The field of optics (the interaction of light and matter) is playing an increasingly important role in electrical engineering. Steve Blair, an associate professor of electrical and computer engineering, uses novel optical techniques in many areas of his research.

One project involves intensifying the effects of light to make information transmission more efficient. Dr. Blair and his associates are working with “slow light” to achieve these effects. Light is transmitted through a path consisting of tiny resonators that draw light in as it moves along a waveguide. Some of the light couples into the resonator and circulates, while the rest bypasses the resonator. Light that gets trapped and then released from the resonator comes out at a later time and is, in effect, “slowed down.”

As optical communication technologies become more prevalent, slow light research may have important applications. Slowing light down increases its intensity, allowing more efficient sensing and nonlinear effects on an optical microchip. These effects can be used in low power optical sensor networks or to perform optical signal processing operations that enable more efficient transmission of information through optical networks.

Dr. Blair is also observing the nonlinear effects of light in nanodevices (about a thousandth of a human hair in diameter). “We use optical antennas that allow us to manipulate light at the nanoscale level,” he says. “Our goal is to see what sort of sensing and nonlinear effects we can observe and whether we can make useful nanophotonic devices from this research.”

As light comes into contact with the tiny antennas, it is focused into feedgaps that are smaller than the wavelength of light. Focusing light to a point effectively slows it down-much like the resonator does-and strengthens the light signal, allowing for the observation of nonlinear effects such as the generation of light at twice the original frequency.

Dr. Blair and his team also immobilize individual molecules of DNA or proteins in the feedgaps to observe what effect the intensified light has on the molecules. Called single-molecule spectroscopy, the research may show whether each molecule can be accurately identified-something that historically has been difficult to do with individual molecules.

“If we are observing many molecules, then it is easier to detect and identify them,” Dr. Blair says. “But looking at only one molecule, detection is the easy part. Identification is the hard part.”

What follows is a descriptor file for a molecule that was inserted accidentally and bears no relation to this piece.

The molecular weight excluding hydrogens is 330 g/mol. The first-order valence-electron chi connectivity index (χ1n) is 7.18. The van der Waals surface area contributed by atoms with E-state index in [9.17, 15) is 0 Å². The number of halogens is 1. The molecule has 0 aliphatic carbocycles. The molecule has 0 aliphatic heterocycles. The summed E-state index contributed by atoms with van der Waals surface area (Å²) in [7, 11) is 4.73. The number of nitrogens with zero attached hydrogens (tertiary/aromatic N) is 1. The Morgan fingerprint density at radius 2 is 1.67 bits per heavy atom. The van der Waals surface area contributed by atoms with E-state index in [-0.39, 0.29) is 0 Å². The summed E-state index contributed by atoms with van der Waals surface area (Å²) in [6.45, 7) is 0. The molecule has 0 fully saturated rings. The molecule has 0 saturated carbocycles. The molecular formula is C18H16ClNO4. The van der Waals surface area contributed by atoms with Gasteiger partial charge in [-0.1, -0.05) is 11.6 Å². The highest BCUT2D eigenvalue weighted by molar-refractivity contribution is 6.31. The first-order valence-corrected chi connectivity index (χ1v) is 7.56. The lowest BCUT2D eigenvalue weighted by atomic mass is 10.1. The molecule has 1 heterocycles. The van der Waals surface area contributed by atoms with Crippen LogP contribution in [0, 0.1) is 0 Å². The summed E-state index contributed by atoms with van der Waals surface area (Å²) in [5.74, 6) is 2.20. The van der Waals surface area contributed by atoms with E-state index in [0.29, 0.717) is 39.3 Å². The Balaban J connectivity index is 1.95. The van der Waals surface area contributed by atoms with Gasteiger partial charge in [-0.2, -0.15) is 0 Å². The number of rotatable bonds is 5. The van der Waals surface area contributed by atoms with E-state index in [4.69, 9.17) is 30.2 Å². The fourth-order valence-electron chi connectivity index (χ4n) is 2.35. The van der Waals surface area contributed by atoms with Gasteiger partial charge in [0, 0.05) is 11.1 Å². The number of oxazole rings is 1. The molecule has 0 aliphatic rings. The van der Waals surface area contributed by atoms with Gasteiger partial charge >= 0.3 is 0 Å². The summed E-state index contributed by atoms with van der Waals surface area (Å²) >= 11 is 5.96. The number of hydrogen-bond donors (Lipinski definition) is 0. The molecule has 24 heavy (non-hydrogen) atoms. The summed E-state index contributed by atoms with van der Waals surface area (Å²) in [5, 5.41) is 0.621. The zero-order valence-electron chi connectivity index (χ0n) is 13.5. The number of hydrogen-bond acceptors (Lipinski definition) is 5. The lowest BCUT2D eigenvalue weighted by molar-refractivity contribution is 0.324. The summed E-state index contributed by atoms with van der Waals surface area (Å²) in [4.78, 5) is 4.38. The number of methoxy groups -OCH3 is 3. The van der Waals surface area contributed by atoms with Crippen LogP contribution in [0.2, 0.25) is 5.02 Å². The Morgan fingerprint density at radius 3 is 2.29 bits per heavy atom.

Dr. Blair is taking the identification strategy even further by trying to improve microarray tools for medical research and, eventually, clinical diagnostics. Microarrays are glass slides affixed with thousands to millions of spots of single-stranded DNA sequences. When a sample solution is introduced, the complementary strands of DNA in the solution, which are fluorescently labeled, bind to the appropriate spots on the microarray and form a duplex. The array is then scanned with an optical beam and fluorescence emission is collected at each spot. Based on how the spots light up, the investigator can identify how much of a particular DNA sequence was in the solution.

While microarrays are common tools in medical research, they are used only in very limited circumstances in clinical diagnostics. One of the big barriers to using microarrays is reliability. While many dispute how much of the data obtained from a microarray is accurate, some would say that perhaps only 60 percent of the information can reliably be used. “A lot of data is being thrown away that could otherwise be used,” says Dr. Blair. “Moreover, in a clinical setting where it may be a matter of life or death, you’ve got to get it right.” Knowing that the information obtained from a microarray is not perfect, Dr. Blair is developing methods that may improve the reliability so that more of the data can be used.

“We’re working with collaborators to test the limits of what can be done,” Dr. Blair says. “With our modeling and experimental techniques, the end result will be that we can provide answers with a higher level of confidence than we currently see.”

Although practitioners are looking for the next big technological advance, such as next-generation sequencing, Dr. Blair thinks there is still much room for improvement with microarray technology. “There is a huge installed base,” he says. “And it’s still a dominant technology among the research community.”

For more information, please visit the Photonics Research Group web page.

Learn more about Dr. Steven Blair.